Dictionary of National Biography, 1885-1900/Jackson, John (d.1689?)

JACKSON, JOHN (d. 1689?), organist and composer, was ‘instructor in musick’ at Ely in 1669 for one quarter only. He was organist of Wells Cathedral in 1676, and died at Wells probably in 1689, as administration was granted of his goods to Dorothea, his widow, in the December of that year. There are printed in Dering's ‘Cantica Sacra,’ second book, 1674, two of Jackson's anthems, ‘Set up Thyself’ and ‘Let God arise.’ In Tudway's manuscript collection, vol. ii. (Brit. Mus. Harl. MS. 7338), is Jackson's solo anthem, ‘The Lord said unto my Lord;’ in the choir-books of Wells are a service in C, and some single parts of various anthems and of a burial service. In the library of the Royal College of Music four out of the five chants described as ‘Welles tunes’ are attributed to Jackson, together with the organ part of the service in C, and of the anthems, ‘The days of Man,’ ‘O Lord, let it be Thy pleasure,’ ‘The Lord said unto my Lord,’ ‘O how amiable,’ ‘Christ our Passover,’ ‘Many a time’ (a thanksgiving anthem for 9 Sept. 1683), ‘God standeth in the congregation,’ and ‘I said in the cutting off of my days’ (a thanksgiving anthem for recovery from a dangerous illness).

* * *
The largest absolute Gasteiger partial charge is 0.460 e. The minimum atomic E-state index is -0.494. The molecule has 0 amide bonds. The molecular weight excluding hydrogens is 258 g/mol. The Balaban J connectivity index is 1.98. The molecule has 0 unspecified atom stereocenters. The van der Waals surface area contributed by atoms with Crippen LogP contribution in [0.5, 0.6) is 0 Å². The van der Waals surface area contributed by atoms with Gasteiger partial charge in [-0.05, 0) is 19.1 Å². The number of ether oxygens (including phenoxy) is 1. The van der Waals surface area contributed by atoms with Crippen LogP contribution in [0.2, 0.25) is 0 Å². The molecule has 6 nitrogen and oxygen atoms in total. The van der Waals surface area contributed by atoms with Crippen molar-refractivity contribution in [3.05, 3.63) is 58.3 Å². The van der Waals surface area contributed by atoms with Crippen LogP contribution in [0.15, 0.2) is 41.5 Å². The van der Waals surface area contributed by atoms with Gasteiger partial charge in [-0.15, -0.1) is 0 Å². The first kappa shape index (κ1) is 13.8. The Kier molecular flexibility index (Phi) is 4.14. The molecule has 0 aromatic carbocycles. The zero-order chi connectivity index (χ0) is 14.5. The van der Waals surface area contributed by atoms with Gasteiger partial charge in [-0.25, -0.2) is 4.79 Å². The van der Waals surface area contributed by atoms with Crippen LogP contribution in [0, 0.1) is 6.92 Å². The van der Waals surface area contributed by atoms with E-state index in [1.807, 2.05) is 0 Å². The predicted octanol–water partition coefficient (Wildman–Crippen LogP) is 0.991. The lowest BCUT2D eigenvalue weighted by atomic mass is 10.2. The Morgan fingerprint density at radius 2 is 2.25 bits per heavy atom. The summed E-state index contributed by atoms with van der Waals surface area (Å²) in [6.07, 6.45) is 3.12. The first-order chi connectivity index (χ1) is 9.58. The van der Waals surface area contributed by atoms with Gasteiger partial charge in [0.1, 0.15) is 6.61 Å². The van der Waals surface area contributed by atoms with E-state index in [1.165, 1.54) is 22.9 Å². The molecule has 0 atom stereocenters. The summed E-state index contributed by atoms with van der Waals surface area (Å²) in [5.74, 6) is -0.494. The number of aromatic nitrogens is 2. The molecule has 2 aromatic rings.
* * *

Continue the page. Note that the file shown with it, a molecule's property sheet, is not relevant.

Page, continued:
[Grove's Dict. of Music, ii. 27; Cat. of the Library of the Sacred Harmonic Society; Dickson's Ely Cathedral; P. C. C. Administration Acts, December 1689.]

L. M. M.